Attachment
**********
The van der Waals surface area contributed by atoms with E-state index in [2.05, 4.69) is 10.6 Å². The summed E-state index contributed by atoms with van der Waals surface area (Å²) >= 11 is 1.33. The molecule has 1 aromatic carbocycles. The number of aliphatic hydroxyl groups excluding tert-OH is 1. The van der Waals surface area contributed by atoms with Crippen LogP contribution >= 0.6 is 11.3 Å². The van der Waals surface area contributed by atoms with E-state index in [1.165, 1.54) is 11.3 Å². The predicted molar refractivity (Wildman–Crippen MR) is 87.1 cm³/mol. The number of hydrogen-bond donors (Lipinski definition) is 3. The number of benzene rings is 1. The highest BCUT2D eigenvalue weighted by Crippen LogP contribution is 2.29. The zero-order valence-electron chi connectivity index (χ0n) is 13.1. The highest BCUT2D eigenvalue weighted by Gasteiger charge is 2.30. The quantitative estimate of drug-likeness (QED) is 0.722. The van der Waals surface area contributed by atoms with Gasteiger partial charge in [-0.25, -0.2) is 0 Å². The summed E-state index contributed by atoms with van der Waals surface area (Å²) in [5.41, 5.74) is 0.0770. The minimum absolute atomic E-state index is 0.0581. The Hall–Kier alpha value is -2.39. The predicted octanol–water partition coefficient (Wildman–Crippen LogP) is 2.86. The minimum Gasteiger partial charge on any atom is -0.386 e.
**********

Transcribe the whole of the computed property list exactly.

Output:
The van der Waals surface area contributed by atoms with E-state index in [2.05, 4.69) is 10.6 Å². The summed E-state index contributed by atoms with van der Waals surface area (Å²) >= 11 is 1.33. The molecule has 1 aromatic carbocycles. The number of aliphatic hydroxyl groups excluding tert-OH is 1. The van der Waals surface area contributed by atoms with Crippen LogP contribution >= 0.6 is 11.3 Å². The van der Waals surface area contributed by atoms with E-state index in [1.165, 1.54) is 11.3 Å². The predicted molar refractivity (Wildman–Crippen MR) is 87.1 cm³/mol. The number of hydrogen-bond donors (Lipinski definition) is 3. The number of benzene rings is 1. The highest BCUT2D eigenvalue weighted by Crippen LogP contribution is 2.29. The zero-order valence-electron chi connectivity index (χ0n) is 13.1. The highest BCUT2D eigenvalue weighted by Gasteiger charge is 2.30. The quantitative estimate of drug-likeness (QED) is 0.722. The van der Waals surface area contributed by atoms with Gasteiger partial charge in [-0.25, -0.2) is 0 Å². The summed E-state index contributed by atoms with van der Waals surface area (Å²) in [5.41, 5.74) is 0.0770. The minimum absolute atomic E-state index is 0.0581. The Hall–Kier alpha value is -2.39. The predicted octanol–water partition coefficient (Wildman–Crippen LogP) is 2.86. The minimum Gasteiger partial charge on any atom is -0.386 e.